Nov 8, 2021

What Sparked My Interest In Science?

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Last Updated:

Nov 8, 2021

As someone who has recently completed her Ph.D. in Biology, I spent a fair bit of time looking back at what led me to this accomplishment. When people ask me how I got interested in science, I tell them one of two things: a) I come from the mountains of Virginia where I was surrounded by nature, or b) I found it hard to understand the motives of people when younger, so I turned to studying nature instead. Turns out, after a recent discussion I had with my mother, neither of those are entirely correct. I got interested in science because our family got a dog when I was in the second grade. His name was Phoebus. He was a black labrador and would whimper when held. He was afraid of water. Phoebus got me interested in dogs. (I distinctly remember getting in trouble for printing out many dog breed photos from a CD-ROM encyclopedia--using color ink!). This then led me to want to study wolves, and my penchant for science was born.


There are people who fostered my interest in science. The first were my parents. I remember getting a science kit from them that had a functioning light microscope with slides, magnifying glass, and little plastic vials with which I would collect insects or plants. Then, I got to catch salamanders at a field ecology summer camp, and this experience was the catalyst that motivated me towards a science-based career. I think my decision to go to a smaller university for my undergraduate degree rather than a large flagship state school helped my interest in the natural world stand out to my professors. Through that small university I got to watch fish hatch from eggs under a microscope, dodge venomous snakes and colorful spiders to study small mammals in Central America, and make enough of an impression on several professors that they recommended I attend graduate school, not once, but twice.


I want to controvert the idea that only smart people, geniuses, can be scientists. Being smart helps, but it isn’t a necessary requirement. A scientist is someone who is curious, and employs a standardized method to seek the answer or explanations, at least, to their curiosities. Being a scientist also takes incredible perseverance, especially if you are from an underrepresented group (such as women and minorities). I am known for being stubborn, and as such, I never strayed from my goal of being a scientist even when facing adversity. The first challenges that come to mind were academic setbacks: less than desirable letter grades in pre-calculus and physics and never winning a local science-fair. As I got older, the adversity switched from being academic to social. Time and again, teachers were surprised I did well in science classes or on the flip-side never encouraged my passion because I didn’t embody the stereotypical scientist. Coworkers or peers thought I really wasn’t interested in science, but only got the job or accepted into graduate school to hit some “quota.” I did not care what they thought. I wanted to work with wolves...and I’ve just finished my dissertation on rodents (which in some areas are prey for wolves!)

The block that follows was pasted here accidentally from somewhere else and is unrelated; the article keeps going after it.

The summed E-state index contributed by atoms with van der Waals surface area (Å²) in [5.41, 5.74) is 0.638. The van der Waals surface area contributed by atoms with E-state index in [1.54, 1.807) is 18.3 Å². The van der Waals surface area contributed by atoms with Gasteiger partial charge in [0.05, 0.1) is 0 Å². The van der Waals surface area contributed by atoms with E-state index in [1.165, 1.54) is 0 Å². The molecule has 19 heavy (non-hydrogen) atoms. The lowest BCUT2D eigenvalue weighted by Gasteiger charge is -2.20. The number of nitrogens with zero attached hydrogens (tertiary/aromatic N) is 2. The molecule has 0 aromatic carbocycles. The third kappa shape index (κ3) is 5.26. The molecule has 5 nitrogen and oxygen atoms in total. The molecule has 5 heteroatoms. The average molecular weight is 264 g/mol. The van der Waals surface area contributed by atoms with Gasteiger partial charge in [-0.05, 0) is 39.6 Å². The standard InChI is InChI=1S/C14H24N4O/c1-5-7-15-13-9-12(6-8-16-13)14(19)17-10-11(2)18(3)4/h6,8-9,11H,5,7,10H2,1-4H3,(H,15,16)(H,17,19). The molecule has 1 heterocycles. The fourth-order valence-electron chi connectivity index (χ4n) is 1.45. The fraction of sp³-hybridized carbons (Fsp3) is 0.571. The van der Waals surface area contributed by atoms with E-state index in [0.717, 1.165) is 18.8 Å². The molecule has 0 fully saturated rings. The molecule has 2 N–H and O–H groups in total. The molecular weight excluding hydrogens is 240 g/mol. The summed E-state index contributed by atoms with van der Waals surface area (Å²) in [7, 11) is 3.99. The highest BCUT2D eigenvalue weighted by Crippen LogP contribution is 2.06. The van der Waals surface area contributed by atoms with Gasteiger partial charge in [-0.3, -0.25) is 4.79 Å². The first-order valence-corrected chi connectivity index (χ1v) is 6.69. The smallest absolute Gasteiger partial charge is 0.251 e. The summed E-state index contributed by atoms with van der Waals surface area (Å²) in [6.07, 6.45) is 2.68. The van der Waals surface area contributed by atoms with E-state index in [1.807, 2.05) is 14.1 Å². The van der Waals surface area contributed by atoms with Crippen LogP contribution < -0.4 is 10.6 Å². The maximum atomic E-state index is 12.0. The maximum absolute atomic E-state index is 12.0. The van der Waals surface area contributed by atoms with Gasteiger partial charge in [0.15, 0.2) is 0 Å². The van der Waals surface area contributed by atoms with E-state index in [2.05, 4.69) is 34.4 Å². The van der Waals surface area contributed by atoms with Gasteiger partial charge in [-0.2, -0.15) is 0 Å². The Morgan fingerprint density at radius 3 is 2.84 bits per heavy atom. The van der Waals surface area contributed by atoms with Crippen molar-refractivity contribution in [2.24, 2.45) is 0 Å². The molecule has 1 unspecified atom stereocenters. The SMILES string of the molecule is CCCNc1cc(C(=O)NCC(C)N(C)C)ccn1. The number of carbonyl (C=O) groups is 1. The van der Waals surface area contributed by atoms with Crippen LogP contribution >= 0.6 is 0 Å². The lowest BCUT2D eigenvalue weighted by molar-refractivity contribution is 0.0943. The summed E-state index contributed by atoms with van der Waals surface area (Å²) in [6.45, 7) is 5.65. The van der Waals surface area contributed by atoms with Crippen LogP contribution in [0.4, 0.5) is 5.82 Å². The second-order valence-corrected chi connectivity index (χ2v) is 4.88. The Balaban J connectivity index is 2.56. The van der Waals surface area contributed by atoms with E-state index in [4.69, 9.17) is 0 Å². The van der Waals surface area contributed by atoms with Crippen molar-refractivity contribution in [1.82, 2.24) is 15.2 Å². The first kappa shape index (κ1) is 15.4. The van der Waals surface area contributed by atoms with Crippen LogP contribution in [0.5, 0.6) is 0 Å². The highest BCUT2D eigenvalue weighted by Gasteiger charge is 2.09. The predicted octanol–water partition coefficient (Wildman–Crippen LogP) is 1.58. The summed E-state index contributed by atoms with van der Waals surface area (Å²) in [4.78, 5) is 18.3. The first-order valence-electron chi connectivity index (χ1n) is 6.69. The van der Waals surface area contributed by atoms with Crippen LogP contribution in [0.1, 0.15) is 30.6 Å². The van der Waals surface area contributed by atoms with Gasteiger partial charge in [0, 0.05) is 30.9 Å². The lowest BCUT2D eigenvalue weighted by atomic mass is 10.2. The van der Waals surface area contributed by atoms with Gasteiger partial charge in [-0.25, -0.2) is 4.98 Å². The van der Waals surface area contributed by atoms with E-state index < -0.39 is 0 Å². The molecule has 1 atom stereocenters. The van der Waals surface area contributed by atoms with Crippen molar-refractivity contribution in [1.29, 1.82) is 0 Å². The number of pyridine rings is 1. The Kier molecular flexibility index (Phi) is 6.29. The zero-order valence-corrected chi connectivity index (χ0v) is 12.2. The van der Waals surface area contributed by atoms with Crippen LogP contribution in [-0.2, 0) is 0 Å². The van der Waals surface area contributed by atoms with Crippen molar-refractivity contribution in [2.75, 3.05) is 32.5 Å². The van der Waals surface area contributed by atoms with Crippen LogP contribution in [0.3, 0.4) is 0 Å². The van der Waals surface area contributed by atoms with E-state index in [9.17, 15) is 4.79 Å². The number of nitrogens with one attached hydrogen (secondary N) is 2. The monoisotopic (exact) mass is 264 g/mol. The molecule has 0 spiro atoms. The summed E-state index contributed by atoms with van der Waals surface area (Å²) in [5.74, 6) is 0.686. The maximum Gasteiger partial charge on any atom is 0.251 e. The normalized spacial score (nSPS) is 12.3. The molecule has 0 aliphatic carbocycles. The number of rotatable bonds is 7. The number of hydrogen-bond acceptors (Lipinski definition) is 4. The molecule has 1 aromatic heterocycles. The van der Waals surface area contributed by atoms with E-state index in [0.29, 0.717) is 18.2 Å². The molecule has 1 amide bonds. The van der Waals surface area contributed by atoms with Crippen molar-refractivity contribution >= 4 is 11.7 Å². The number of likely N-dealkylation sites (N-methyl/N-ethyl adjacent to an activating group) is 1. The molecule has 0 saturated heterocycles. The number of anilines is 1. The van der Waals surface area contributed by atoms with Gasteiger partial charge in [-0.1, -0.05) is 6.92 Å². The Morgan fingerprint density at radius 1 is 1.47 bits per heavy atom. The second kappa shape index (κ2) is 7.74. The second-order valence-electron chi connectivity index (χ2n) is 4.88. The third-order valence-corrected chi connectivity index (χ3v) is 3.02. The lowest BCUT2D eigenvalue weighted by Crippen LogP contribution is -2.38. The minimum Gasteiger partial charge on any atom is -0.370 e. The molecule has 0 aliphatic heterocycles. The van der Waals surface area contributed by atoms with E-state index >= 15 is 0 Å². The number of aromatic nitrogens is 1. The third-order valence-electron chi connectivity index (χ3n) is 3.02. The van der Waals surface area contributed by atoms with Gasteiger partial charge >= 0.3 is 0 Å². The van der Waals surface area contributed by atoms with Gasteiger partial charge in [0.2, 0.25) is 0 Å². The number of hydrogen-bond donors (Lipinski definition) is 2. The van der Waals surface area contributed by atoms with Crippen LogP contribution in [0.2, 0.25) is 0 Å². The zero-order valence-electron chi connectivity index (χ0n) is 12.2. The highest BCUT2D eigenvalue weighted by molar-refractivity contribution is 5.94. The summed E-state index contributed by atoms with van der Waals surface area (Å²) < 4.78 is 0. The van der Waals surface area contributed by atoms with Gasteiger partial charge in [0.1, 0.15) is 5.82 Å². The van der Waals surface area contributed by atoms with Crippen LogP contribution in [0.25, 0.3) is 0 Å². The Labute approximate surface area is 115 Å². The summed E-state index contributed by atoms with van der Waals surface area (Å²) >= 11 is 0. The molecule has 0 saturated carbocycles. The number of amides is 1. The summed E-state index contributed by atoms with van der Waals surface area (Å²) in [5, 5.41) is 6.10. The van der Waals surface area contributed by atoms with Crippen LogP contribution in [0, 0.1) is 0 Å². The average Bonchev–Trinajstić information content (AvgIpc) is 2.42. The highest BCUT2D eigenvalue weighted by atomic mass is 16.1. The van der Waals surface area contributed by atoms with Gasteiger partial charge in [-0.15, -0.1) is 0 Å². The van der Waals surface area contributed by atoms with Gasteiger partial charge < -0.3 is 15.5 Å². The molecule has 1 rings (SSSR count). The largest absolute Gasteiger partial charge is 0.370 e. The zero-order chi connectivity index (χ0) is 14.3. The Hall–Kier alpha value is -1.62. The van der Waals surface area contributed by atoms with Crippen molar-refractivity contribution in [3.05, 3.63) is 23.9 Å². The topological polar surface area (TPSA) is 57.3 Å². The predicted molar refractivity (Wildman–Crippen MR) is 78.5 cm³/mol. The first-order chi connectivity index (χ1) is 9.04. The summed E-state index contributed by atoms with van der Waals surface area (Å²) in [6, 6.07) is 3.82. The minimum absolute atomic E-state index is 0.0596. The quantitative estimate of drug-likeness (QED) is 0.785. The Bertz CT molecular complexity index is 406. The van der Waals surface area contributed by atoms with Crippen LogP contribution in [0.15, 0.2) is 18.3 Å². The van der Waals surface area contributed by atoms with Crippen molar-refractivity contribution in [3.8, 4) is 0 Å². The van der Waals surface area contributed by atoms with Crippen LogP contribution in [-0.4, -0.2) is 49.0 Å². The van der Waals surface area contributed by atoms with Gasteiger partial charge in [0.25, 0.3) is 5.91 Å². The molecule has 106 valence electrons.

We want to promote STEM/STEAM education in our communities. Not only can it inspire kids who never thought they could “be a scientist” to pursue a career in science, it can also make us a more informed and innovative population so that we can be prepared for what lies ahead. Our society needs advancement and creativity in science now more than ever, so it only makes perfect sense that we encourage kids to explore and expand their interests in these fields.

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